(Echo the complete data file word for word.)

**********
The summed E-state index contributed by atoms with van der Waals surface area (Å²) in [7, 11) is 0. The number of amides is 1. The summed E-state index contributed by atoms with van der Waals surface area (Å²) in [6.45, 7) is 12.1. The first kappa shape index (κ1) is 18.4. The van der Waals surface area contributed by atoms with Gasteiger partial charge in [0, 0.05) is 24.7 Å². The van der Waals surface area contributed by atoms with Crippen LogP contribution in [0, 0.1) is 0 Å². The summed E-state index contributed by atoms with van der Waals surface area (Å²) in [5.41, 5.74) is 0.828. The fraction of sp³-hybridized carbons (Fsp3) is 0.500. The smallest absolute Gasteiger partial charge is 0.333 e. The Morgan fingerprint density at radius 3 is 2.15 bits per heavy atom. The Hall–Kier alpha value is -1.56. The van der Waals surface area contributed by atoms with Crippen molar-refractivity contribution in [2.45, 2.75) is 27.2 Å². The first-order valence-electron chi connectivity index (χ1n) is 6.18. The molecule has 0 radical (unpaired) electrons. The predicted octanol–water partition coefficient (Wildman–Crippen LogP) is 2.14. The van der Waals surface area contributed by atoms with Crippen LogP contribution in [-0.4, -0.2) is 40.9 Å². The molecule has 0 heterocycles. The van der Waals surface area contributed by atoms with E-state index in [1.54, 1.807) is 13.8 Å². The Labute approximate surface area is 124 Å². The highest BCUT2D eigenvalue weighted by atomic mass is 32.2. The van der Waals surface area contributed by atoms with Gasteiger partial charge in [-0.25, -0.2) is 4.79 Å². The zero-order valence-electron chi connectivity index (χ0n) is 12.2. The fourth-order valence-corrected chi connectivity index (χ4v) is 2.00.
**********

The summed E-state index contributed by atoms with van der Waals surface area (Å²) in [7, 11) is 0. The number of amides is 1. The summed E-state index contributed by atoms with van der Waals surface area (Å²) in [6.45, 7) is 12.1. The first kappa shape index (κ1) is 18.4. The van der Waals surface area contributed by atoms with Gasteiger partial charge in [0, 0.05) is 24.7 Å². The van der Waals surface area contributed by atoms with Crippen LogP contribution in [0, 0.1) is 0 Å². The summed E-state index contributed by atoms with van der Waals surface area (Å²) in [5.41, 5.74) is 0.828. The fraction of sp³-hybridized carbons (Fsp3) is 0.500. The smallest absolute Gasteiger partial charge is 0.333 e. The Morgan fingerprint density at radius 3 is 2.15 bits per heavy atom. The Hall–Kier alpha value is -1.56. The van der Waals surface area contributed by atoms with Crippen molar-refractivity contribution in [2.45, 2.75) is 27.2 Å². The first-order valence-electron chi connectivity index (χ1n) is 6.18. The molecule has 0 radical (unpaired) electrons. The predicted octanol–water partition coefficient (Wildman–Crippen LogP) is 2.14. The van der Waals surface area contributed by atoms with Crippen LogP contribution in [-0.4, -0.2) is 40.9 Å². The molecule has 0 heterocycles. The van der Waals surface area contributed by atoms with E-state index in [1.54, 1.807) is 13.8 Å². The Labute approximate surface area is 124 Å². The highest BCUT2D eigenvalue weighted by atomic mass is 32.2. The van der Waals surface area contributed by atoms with Gasteiger partial charge in [-0.25, -0.2) is 4.79 Å². The zero-order valence-electron chi connectivity index (χ0n) is 12.2. The fourth-order valence-corrected chi connectivity index (χ4v) is 2.00.